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How can a shy, introverted entrepreneur create clients and leads?

I facilitate group processes and consult with executives in the matters of authentic relating and creating win-win solutions.

I am 100% behind my work, its process, its effectiveness, and its relevance.

And I am challenged by meeting new people and creating leads and clients.

What are the solutions? A sales-oriented co-founder? Work with a business coach?

28 Replies

Adam Arthur
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Adam Arthur Entrepreneur
Atom Creative Corp, DevShare and infoATM
Hi Cindy, The answer is: yes, you absolutely can. I'm assuming that your introvertedness isn't to the level of a personality disorder. If it is, then it may present a problem. But if you're just naturally shy, but otherwise normal, don't think for a moment this will be a show-stopper for you. That said, I'm a big believer in honest, non-destructive self-criticism. A business coach might help, but it sounds like what you need is to establish and develop a B2B sales and marketing strategy. A lot of people who haven't done sales before can be a little mystified by it. But the process is fairly straightforward, tedious, but straightforward: a. Using cold data, (lead list purchases, Linked-in scraping, etc) initiate contact with prospective clients that fit your customer profile. b. When you finally find someone who is interested in your product or service, set an appointment to pitch it. Be prepared to submit a proposal. c. Don't "sell" your service -- just present what you do honestly and focus on how your service can benefit the prospective client. It sounds like you are struggling with generating qualified leads. There are quite a few methods of generating quality leads, but it can take a substantial amount of effort and time to find a strategy that works for your particular business. Having done B2B sales, and having to penetrate large 1000+ employee organizations, just finding someone who has the authority to make a buying decision can be difficult. But honestly, the difficult part is the initial discovery process in finding a strategy that works for you. It's going to take a lot of sweat equity and trying different things. I'm actually helping a friend of mine, who is just starting a tax services business, go through this process and I'd be happy to help you via e-mail (for free, not looking to sell a service here) if you think that might be helpful. I've built a number of businesses over the years and, through necessity as opposed to desire, I've gotten somewhat good at B2B sales strategies.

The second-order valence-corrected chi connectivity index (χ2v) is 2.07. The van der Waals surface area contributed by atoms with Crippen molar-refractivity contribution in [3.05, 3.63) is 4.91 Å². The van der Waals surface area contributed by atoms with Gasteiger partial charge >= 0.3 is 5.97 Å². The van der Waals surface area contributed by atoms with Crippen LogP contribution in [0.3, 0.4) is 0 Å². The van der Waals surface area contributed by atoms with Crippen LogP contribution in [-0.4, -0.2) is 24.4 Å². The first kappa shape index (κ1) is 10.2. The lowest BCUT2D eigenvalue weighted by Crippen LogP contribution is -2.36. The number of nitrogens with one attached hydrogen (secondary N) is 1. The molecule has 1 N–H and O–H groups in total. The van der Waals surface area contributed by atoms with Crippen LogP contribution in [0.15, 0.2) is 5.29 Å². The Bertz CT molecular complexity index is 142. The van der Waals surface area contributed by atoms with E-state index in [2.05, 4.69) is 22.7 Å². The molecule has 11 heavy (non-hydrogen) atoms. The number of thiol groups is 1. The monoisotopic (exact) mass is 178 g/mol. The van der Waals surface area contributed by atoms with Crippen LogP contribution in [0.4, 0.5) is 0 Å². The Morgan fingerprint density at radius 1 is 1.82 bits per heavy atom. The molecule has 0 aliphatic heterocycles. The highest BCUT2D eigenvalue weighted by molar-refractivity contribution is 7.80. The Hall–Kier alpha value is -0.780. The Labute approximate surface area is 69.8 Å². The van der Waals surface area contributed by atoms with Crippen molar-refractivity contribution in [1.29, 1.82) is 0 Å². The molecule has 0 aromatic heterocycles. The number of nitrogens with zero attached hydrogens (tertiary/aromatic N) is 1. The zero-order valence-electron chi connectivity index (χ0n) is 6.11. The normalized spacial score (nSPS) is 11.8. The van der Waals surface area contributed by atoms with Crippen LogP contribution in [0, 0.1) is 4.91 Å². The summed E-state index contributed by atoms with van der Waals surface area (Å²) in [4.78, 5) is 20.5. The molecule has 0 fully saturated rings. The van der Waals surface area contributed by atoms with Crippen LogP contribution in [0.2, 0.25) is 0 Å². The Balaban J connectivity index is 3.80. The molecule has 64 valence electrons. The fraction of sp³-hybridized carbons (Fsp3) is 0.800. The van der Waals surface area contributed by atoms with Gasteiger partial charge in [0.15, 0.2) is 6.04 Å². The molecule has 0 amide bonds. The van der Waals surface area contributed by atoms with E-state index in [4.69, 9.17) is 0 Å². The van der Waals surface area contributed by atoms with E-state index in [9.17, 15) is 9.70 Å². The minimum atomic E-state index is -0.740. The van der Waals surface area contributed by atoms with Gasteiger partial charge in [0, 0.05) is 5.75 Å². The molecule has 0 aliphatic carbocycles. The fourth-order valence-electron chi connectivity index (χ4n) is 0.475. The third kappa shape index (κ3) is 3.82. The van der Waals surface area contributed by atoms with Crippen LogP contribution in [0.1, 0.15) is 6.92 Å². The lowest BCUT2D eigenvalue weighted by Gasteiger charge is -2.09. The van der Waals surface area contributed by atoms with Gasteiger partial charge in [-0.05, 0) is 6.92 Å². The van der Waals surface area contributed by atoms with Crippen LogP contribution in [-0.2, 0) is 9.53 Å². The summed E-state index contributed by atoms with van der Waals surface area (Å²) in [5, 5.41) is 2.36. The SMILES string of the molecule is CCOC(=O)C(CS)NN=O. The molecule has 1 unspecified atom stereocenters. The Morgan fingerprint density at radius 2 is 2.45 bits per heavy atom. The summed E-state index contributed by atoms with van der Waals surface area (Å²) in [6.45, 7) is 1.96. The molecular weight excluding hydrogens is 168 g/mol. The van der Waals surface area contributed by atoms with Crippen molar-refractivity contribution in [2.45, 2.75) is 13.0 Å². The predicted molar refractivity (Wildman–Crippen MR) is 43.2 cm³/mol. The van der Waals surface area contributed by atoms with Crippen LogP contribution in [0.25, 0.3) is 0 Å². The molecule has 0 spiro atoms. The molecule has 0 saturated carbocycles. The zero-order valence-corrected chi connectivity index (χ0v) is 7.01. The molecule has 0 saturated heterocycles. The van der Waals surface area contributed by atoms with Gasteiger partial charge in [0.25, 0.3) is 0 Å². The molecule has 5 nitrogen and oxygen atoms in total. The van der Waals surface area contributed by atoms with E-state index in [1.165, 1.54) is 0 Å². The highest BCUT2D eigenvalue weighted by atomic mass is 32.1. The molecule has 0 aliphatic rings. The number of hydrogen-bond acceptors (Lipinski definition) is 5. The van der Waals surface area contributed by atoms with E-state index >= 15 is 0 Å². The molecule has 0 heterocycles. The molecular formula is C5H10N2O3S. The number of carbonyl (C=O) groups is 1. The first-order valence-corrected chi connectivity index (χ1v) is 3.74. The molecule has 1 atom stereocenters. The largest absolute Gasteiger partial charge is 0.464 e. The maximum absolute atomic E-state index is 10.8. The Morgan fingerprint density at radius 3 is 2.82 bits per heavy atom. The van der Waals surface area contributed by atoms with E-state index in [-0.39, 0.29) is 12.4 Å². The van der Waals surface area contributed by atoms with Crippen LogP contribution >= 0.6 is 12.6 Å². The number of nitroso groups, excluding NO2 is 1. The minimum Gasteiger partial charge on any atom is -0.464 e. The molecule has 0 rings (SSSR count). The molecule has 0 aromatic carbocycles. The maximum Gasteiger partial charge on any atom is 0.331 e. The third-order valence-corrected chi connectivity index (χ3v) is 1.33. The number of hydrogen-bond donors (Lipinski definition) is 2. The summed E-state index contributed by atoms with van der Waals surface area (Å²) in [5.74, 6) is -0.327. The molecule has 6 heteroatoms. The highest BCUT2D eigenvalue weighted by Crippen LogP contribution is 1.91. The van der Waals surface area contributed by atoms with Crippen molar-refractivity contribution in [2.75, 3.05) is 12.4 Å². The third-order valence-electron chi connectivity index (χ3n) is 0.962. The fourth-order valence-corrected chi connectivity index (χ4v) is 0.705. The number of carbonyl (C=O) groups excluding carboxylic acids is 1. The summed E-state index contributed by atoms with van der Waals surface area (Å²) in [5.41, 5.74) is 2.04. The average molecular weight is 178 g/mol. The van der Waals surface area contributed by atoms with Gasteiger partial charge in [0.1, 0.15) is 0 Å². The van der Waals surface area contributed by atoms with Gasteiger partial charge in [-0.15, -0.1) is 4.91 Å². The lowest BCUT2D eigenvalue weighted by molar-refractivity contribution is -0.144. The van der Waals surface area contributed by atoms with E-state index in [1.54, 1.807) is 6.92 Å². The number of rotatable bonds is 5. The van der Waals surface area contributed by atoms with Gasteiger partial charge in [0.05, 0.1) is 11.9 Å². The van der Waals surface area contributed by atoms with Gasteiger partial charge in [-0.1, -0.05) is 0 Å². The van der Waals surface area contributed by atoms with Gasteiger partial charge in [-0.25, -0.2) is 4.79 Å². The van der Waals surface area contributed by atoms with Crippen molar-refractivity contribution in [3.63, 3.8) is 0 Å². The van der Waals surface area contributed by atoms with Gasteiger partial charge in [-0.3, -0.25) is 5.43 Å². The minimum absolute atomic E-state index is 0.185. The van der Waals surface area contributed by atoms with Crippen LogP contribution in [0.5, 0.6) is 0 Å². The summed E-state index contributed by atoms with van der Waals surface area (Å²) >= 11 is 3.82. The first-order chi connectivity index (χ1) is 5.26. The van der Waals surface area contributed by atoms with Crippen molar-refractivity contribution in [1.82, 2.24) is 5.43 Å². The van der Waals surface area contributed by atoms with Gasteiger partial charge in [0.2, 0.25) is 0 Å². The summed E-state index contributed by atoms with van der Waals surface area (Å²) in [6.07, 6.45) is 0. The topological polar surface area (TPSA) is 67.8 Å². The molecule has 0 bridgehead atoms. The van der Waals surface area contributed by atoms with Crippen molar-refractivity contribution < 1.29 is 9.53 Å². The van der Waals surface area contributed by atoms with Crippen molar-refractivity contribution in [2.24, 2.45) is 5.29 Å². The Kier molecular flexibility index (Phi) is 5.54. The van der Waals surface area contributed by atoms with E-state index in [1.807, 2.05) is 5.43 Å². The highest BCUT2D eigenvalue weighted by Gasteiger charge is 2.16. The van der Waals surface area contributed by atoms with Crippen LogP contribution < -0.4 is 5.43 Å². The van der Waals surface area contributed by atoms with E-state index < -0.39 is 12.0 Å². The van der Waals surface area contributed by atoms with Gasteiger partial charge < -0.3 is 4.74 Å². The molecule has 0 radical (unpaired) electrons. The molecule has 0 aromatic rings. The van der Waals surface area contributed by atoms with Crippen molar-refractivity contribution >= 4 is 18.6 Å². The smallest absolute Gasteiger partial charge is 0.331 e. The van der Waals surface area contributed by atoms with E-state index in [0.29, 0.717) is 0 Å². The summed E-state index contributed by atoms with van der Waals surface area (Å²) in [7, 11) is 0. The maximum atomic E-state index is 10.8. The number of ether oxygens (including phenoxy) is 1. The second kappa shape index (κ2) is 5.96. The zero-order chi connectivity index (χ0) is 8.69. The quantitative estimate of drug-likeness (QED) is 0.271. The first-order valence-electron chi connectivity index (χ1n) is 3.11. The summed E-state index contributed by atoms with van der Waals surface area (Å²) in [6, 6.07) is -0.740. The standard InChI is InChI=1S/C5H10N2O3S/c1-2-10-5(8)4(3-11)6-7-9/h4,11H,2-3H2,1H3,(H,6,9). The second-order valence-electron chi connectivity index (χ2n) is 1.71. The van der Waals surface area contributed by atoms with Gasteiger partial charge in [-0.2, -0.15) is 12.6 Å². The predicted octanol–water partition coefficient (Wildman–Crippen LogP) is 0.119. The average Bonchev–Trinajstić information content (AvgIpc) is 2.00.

Anthony Vard
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Anthony Vard Entrepreneur
Founder 'Knickers.Com'​ ​; 'Gigs'​ & 'Gags'​ Collections 1996 - 2016 @ 'eNameOLOGY.Com'​ - Art & Science of Names
Most important, have a very very good idea :)
Tom Lemmons
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Tom Lemmons Entrepreneur
Founder - Nimbus, Ltd
I would like to know the answer to this question myself.
Logan Kleier
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Logan Kleier Entrepreneur
Founder/CEO at SecondSight. We tame application sprawl with simple, actionable SaaS application usage data.
If you have a great idea that you believe in, focus on how that idea will help other people.